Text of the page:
Scary Diagnosis: Now What?

5 ways to navigate a health scare

By Amy B. Scher

A frightening diagnosis. A chronic illness. Tests. What-ifs.

Your doctor is staring at you telling you your life may never be the same. But the only thing you can focus on is getting out of that skimpy gown and out of the office. Worse, you now have to mull over everything you were just told and decide what to do next. Where do you go from here? 

After surviving a chronic illness despite many doubtful doctors's assessments, and then achieving deep and complete healing, I’ve become an expert at navigating the often unfriendly waters of healthcare. You can find your way out of this and I’m here to put some signposts on the map for you.

1. Find a doctor who will be your partner in healing

“Nice” isn’t good enough. Either are a bunch of medical degrees. The most important thing in a doctor is their willingness to let you be a part of your own healing (because no matter what they think, they can’t do it alone). You have to be in alignment with your treatments, or your body will be kicking and screaming the whole way. Think twice about any doctor who judges or discourages ideas you really resonate with.

Don’t forget:

  • Be open to doctors who use alternative treatments in addition to Western medicine. In my experience, those doctors not only have a larger “tool box” to help you heal, but they tend to be more open minded to ideas you come to them with.
  • Be wary of any doctor who is negative about you getting a second opinion. This isn’t personal and this isn’t the time to worry about loyalty. The best doctors are open to collaboration and a fresh set of eyes. Run the other way if a doctor is more protective of their ego than your health.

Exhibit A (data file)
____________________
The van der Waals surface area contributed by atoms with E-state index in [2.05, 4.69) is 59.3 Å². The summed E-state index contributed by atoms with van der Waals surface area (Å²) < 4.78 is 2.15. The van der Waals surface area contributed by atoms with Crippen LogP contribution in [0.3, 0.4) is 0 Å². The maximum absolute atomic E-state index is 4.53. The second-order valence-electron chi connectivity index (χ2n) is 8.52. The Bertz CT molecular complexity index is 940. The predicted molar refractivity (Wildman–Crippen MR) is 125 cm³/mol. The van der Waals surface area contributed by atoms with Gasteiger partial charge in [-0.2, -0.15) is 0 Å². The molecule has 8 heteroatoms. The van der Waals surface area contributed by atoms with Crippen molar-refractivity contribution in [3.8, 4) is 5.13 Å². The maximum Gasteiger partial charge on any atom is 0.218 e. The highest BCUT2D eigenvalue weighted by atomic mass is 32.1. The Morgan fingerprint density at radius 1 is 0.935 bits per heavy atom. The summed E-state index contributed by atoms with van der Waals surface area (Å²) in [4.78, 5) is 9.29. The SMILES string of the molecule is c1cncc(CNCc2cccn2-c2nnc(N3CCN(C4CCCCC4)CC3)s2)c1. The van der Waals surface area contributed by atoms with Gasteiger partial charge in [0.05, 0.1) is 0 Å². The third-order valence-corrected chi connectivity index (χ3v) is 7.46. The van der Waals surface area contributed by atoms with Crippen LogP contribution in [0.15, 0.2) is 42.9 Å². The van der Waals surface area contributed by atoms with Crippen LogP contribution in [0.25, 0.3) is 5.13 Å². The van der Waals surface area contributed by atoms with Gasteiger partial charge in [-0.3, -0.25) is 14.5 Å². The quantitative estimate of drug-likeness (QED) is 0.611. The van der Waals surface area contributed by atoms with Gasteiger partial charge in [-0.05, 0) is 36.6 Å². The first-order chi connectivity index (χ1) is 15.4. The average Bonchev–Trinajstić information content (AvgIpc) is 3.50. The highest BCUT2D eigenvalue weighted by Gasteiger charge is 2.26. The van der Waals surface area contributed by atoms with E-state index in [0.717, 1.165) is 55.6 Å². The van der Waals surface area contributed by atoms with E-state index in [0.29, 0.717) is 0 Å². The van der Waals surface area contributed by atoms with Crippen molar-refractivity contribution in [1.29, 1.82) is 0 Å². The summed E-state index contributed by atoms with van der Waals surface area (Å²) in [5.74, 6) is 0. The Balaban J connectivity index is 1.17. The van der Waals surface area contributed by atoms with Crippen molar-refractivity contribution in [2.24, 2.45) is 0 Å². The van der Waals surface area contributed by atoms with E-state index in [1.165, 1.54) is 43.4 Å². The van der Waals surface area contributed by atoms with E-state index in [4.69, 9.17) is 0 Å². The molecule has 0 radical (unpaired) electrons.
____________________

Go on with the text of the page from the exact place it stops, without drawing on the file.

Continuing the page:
RELATED How to Release Your Fear of Cancer

2. Follow your own path

You know best. You have this built-in compass called intuition. It will alert you when something isn’t right for you—a doctor, a treatment, timing, etc. You only have one job and that’s to listen to it. The most important thing to know is that intuition is never logical. The treatment Aunt Sue got or the friend you met at your last treatment won’t necessarily be your cure, even if it was theirs. Your body is unique and your path will be too. Remembering that will help you stay loyal to yourself without judging your progress against others.

Important reminders:

  • Listen with encouragement when you hear of other’s people’s success stories, but don’t jump off your path to walk on theirs. The same things that greatly helped me improve were failures for people I know. And vice versa. I tried many treatments with much hope after hearing success, but many simply weren’t right for me—at least at that time.
  • Always strive to feel good about the decisions you make, as you’ll be more likely to stick with them long-term. Deciding to try something to appease your doctor (or mother) will only cause an inner conflict that makes you question and doubt your treatment. The more positive you feel about what lies ahead, the easier it will be on your body.

3. Make the most of your appointments

The clock is ticking and you both know it. It is your job to help your doctor be efficient and provide the best care possible. It’s important not to waste either their time or yours during your precious appointments. 

How to be efficient: